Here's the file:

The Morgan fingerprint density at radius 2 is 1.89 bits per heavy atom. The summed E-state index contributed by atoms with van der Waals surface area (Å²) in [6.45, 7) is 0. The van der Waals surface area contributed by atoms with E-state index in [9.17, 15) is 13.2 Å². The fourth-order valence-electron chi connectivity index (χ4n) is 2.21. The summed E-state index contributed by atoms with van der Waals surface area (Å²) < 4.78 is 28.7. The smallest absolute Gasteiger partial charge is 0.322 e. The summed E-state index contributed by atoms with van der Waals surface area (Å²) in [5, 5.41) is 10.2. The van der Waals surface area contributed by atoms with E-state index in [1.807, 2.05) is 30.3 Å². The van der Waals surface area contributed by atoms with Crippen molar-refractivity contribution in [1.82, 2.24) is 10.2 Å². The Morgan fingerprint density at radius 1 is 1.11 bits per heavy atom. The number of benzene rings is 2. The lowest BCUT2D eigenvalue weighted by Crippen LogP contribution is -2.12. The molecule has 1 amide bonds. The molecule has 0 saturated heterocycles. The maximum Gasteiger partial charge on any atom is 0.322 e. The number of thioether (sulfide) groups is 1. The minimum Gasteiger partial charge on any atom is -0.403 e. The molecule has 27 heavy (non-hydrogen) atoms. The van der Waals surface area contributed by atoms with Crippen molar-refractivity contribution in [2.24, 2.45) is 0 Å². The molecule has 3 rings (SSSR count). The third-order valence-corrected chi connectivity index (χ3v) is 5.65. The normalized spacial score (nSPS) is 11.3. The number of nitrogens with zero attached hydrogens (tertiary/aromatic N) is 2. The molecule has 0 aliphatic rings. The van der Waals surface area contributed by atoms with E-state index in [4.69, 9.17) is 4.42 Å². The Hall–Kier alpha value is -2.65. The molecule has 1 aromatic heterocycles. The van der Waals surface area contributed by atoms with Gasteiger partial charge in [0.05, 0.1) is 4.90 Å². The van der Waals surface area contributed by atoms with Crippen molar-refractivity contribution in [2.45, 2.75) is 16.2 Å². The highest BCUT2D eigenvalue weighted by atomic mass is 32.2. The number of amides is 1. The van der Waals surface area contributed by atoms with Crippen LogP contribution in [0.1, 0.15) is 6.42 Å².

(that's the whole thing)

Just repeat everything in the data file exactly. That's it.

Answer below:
The Morgan fingerprint density at radius 2 is 1.89 bits per heavy atom. The summed E-state index contributed by atoms with van der Waals surface area (Å²) in [6.45, 7) is 0. The van der Waals surface area contributed by atoms with E-state index in [9.17, 15) is 13.2 Å². The fourth-order valence-electron chi connectivity index (χ4n) is 2.21. The summed E-state index contributed by atoms with van der Waals surface area (Å²) < 4.78 is 28.7. The smallest absolute Gasteiger partial charge is 0.322 e. The summed E-state index contributed by atoms with van der Waals surface area (Å²) in [5, 5.41) is 10.2. The van der Waals surface area contributed by atoms with E-state index in [1.807, 2.05) is 30.3 Å². The van der Waals surface area contributed by atoms with Crippen molar-refractivity contribution in [1.82, 2.24) is 10.2 Å². The Morgan fingerprint density at radius 1 is 1.11 bits per heavy atom. The number of benzene rings is 2. The lowest BCUT2D eigenvalue weighted by Crippen LogP contribution is -2.12. The molecule has 1 amide bonds. The molecule has 0 saturated heterocycles. The maximum Gasteiger partial charge on any atom is 0.322 e. The number of thioether (sulfide) groups is 1. The minimum Gasteiger partial charge on any atom is -0.403 e. The molecule has 27 heavy (non-hydrogen) atoms. The van der Waals surface area contributed by atoms with Crippen molar-refractivity contribution in [2.24, 2.45) is 0 Å². The molecule has 3 rings (SSSR count). The third-order valence-corrected chi connectivity index (χ3v) is 5.65. The normalized spacial score (nSPS) is 11.3. The number of nitrogens with zero attached hydrogens (tertiary/aromatic N) is 2. The molecule has 0 aliphatic rings. The van der Waals surface area contributed by atoms with E-state index in [4.69, 9.17) is 4.42 Å². The Hall–Kier alpha value is -2.65. The molecule has 1 aromatic heterocycles. The van der Waals surface area contributed by atoms with Gasteiger partial charge in [0.05, 0.1) is 4.90 Å². The van der Waals surface area contributed by atoms with Crippen molar-refractivity contribution in [2.45, 2.75) is 16.2 Å². The highest BCUT2D eigenvalue weighted by atomic mass is 32.2. The number of amides is 1. The van der Waals surface area contributed by atoms with Crippen LogP contribution in [0.1, 0.15) is 6.42 Å².